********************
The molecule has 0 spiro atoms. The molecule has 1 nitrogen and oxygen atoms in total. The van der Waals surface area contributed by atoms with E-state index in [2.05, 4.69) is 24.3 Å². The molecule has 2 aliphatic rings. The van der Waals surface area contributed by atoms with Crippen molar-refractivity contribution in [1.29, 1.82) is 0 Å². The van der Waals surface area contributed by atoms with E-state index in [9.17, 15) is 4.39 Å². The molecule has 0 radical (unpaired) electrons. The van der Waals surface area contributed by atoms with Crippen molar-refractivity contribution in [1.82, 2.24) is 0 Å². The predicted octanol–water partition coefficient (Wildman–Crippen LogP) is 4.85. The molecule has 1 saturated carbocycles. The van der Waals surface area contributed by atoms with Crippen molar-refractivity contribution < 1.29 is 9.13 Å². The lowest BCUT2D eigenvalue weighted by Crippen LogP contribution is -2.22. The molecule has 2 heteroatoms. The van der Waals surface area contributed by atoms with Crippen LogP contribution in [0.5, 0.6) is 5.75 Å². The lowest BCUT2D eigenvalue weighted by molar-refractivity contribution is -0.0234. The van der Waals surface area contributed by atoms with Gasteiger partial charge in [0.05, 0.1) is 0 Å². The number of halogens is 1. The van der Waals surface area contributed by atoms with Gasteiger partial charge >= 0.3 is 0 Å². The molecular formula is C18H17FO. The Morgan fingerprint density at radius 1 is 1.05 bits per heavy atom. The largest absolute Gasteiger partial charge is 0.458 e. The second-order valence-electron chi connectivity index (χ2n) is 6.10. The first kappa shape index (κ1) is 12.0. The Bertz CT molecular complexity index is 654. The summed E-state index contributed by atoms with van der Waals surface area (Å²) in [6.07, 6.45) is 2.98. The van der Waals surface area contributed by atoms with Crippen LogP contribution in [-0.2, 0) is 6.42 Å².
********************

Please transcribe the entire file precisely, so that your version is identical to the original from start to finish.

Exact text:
The molecule has 0 spiro atoms. The molecule has 1 nitrogen and oxygen atoms in total. The van der Waals surface area contributed by atoms with E-state index in [2.05, 4.69) is 24.3 Å². The molecule has 2 aliphatic rings. The van der Waals surface area contributed by atoms with Crippen molar-refractivity contribution in [1.29, 1.82) is 0 Å². The van der Waals surface area contributed by atoms with E-state index in [9.17, 15) is 4.39 Å². The molecule has 0 radical (unpaired) electrons. The van der Waals surface area contributed by atoms with Crippen molar-refractivity contribution in [1.82, 2.24) is 0 Å². The predicted octanol–water partition coefficient (Wildman–Crippen LogP) is 4.85. The molecule has 1 saturated carbocycles. The van der Waals surface area contributed by atoms with Crippen molar-refractivity contribution < 1.29 is 9.13 Å². The lowest BCUT2D eigenvalue weighted by Crippen LogP contribution is -2.22. The molecule has 2 heteroatoms. The van der Waals surface area contributed by atoms with Crippen LogP contribution in [0.5, 0.6) is 5.75 Å². The lowest BCUT2D eigenvalue weighted by molar-refractivity contribution is -0.0234. The van der Waals surface area contributed by atoms with Gasteiger partial charge in [0.05, 0.1) is 0 Å². The number of halogens is 1. The van der Waals surface area contributed by atoms with Gasteiger partial charge >= 0.3 is 0 Å². The molecular formula is C18H17FO. The Morgan fingerprint density at radius 1 is 1.05 bits per heavy atom. The largest absolute Gasteiger partial charge is 0.458 e. The second-order valence-electron chi connectivity index (χ2n) is 6.10. The first kappa shape index (κ1) is 12.0. The Bertz CT molecular complexity index is 654. The summed E-state index contributed by atoms with van der Waals surface area (Å²) in [6.07, 6.45) is 2.98. The van der Waals surface area contributed by atoms with Crippen LogP contribution in [-0.2, 0) is 6.42 Å².